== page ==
If you have a one-piece seal you will have to remove the transmission and flywheel to get at it (which can be a bear). Drill two small holes in the metal opposite of each other on the seal.  Insert a self-tapping screw in each hole, which will give you something to pry on to remove it. After prying the old seal out, put some grease on the neoprene lip of the new seal. With a small hammer, tap it in several places to evenly install the seal.

If you have a two-piece neoprene or rope type seal, you will need to remove the oil pan to have access to the seal. After removing the oil pan, remove the rear main bearing cap. You can use a round drift punch and a small hammer to remove the upper portion of the seal. Tap on one edge of the seal and drive it up. When an inch or two protrudes from the other side, use a pair of pliers to grab the protruding seal and pull it out the rest of the way.

Next, when installing the new upper seal, put a small amount of grease on the seal and push the seal up into position, making sure you have the angled edge of the seal pointing inward. Install the lower half of the seal which you also want to coat with a small amount of grease, again making sure the angled part of the seal is facing inward.

The recommendation is always to replace the rear main bearing, both upper and lower. If the main bearing is worn, it will allow an up and down motion of the crankshaft. You don’t want this this - you want the crankshaft to turn perfectly true with no up and down motion which will allow the seal to do its job.

In order to remove the upper portion of the bearing, there is a small kit with pins that fit in the oil hole of the crankshaft. Rotating the crank shaft with a breaker bar from the front of the Harmonic Balancer will push the bearing around so you can remove it. But make sure you rotate it in the right direction because there is a notch in the block that keeps the bearing in place. Rotate it so the notched side comes out first. Next, oil the new bearing and push it up in place making sure you install it so the indentation in the edge of the block lines up with the matching piece on the bearing. If you put it in backwards you will not be able to push it in place. When replacing the rear main bearing cap, be sure to torque it to specs found in a repair manual.

Almost There: Oil Pan Gaskets

Once this is done, your job is not finished. You need to tend to the oil pan gasket.

Clean the oil pan gasket surfaces and use a solvent to remove any oil so you have a clean dry surface.  If the area around the bolt holes is distorted from over tightening (as mentioned earlier), place the edge of the pan on a vice or metal surface and use a hammer to flatten those areas so that when you reinstall the pan, even pressure will be applied to the new gasket.

The new oil pan gasket set usually has four pieces. Use a product like Copper Coat or High Tack to coat the edge of the block and the top side of the oil pan gasket. Allow it to get tacky and put the gasket in place on the block. These products work like contact cement so the gasket will stay in place. Also coat the top side of the oil pan edge with one of these products and allow it to get tacky, but do not put this product in the area of the oil pan that touches the front and rear neoprene gasket seal. The front and rear gaskets are usually neoprene and they will need to be held in place while installing the oil pan. You can use some No#2 Permatex to hold these two pieces in place. After putting these two neoprene gaskets in place, dab a small amount of Permatex in the four corners where the pan gasket meets the neoprene gasket. Leave the bottom side of the neoprene gasket dry so it does not ooze out when tightening the oil pan. Be sure not to over tighten the oil pan bolts because this will split the gasket, causing an oil leak or distort the area around the bolt holes.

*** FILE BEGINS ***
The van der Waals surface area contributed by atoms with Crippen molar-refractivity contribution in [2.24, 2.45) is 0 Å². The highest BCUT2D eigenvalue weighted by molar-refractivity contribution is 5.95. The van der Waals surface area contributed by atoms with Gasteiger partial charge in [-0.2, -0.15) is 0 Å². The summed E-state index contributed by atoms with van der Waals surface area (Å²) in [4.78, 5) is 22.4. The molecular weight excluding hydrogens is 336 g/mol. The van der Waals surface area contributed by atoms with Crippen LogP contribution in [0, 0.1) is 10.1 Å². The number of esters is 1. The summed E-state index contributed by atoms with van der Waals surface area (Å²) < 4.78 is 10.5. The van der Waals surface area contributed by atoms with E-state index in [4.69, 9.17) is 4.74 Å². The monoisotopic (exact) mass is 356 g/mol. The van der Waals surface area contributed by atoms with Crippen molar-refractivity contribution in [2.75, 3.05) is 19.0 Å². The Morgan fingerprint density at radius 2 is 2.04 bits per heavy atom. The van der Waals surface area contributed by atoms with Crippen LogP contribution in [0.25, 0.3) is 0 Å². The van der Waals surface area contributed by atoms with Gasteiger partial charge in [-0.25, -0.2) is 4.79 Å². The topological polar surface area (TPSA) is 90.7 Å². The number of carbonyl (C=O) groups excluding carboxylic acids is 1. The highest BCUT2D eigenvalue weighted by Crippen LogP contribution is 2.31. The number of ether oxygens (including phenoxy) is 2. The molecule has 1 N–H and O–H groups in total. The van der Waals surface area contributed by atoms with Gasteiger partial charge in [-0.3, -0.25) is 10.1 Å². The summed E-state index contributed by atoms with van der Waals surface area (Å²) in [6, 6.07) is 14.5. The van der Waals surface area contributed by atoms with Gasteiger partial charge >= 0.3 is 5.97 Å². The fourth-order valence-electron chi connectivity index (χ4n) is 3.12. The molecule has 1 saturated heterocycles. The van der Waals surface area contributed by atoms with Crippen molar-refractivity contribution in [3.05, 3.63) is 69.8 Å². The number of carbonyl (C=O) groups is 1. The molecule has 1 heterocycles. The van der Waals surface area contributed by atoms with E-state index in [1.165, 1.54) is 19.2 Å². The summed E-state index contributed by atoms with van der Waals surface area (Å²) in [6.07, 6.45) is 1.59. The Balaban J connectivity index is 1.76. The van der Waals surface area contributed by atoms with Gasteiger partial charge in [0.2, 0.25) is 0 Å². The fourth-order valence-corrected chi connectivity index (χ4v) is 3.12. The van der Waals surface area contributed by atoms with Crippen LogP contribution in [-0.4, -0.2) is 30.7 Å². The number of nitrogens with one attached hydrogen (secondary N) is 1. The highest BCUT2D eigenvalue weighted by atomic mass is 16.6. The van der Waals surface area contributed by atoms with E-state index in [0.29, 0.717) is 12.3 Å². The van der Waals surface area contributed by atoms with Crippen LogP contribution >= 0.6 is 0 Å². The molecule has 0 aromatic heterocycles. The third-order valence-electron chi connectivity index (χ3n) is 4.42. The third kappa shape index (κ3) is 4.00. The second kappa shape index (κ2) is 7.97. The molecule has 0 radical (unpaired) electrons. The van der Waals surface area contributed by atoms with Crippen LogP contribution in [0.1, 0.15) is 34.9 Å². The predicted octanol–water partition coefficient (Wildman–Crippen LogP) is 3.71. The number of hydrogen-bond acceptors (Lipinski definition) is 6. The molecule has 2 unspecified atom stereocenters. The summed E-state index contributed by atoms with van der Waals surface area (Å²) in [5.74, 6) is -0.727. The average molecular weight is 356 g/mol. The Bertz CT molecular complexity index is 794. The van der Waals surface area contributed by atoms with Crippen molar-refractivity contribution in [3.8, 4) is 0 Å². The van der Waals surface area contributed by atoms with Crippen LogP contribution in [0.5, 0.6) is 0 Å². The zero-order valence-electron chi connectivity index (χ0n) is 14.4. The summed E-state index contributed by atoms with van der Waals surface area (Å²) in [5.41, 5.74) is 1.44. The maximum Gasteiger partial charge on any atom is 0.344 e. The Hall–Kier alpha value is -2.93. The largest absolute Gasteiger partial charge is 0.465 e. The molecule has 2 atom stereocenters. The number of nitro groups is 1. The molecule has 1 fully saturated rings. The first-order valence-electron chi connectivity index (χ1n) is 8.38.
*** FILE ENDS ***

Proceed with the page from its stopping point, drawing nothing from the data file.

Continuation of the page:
Remember we mentioned the third kind of seal you might have, a rope-type seal. If you have one of these, you will need a special kit for removing the old seal and installing the new one. There is a tool in the kit with an end like a screw that you turn up into the rope seal on the top to pull it out. The kit also has a cable with a Chinese finger on the end. A Chinese finger gets tighter when you pull on it. Put one edge of the new rope seal into the Chinese finger and pull on it to tighten it onto the rope seal. Oil the seal very well and insert the cable up in the area where the seal goes, feeding it around until the cable protrudes on the other side.  There is a handle in the kit that attaches to the cable. You are now ready to pull the new seal in place. Pulling it in place works better when someone is rotating the crankshaft as described above. Turn the crank shaft in the same direction that you are pulling the seal. When the seal is in place, use a razor blade and cut the rope seal so that it is flush with the block. When installing the lower half of the seal, take a piece of round metal or wood stock like a dowel. Press the seal in place with the dowel starting from the center, working out to the outer edge of the bearing cap.

After this is done, use the razor blade to cut it flush with the top of the cap. Replace the upper and lower main bearing as described above and reinstall the cap and torque it to specs. You are now ready to reinstall the oil pan as described above.

If you are unlucky, you may have one of those engines that have a pin in the top of the grove holding the rear rope seal in place. You will not be able to replace the rope seal as we just described. You can however shim the upper seal to put downward pressure on the original rope seal. There is a kit that allows you to do this and it can be purchased at most auto supply stores. It contains steel rods that can be driven up on the back side of the seal and will slide past the pin taking the rounded shape of the seal grove. Drive one shim on each side with the special tool provided in the kit. Replace the lower seal as previously described along with the upper and lower bearings torqueing the bearing cap to specs.

All of these fixes require a modicum of mechanical skill. Many people who own classic and older cars may find this useful to keep their classic vehicles on the road. We hope you’re one of them.

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This post was published on October 10, 2017 and was updated on October 11, 2017.

Topics: Lubrication, Classic Cars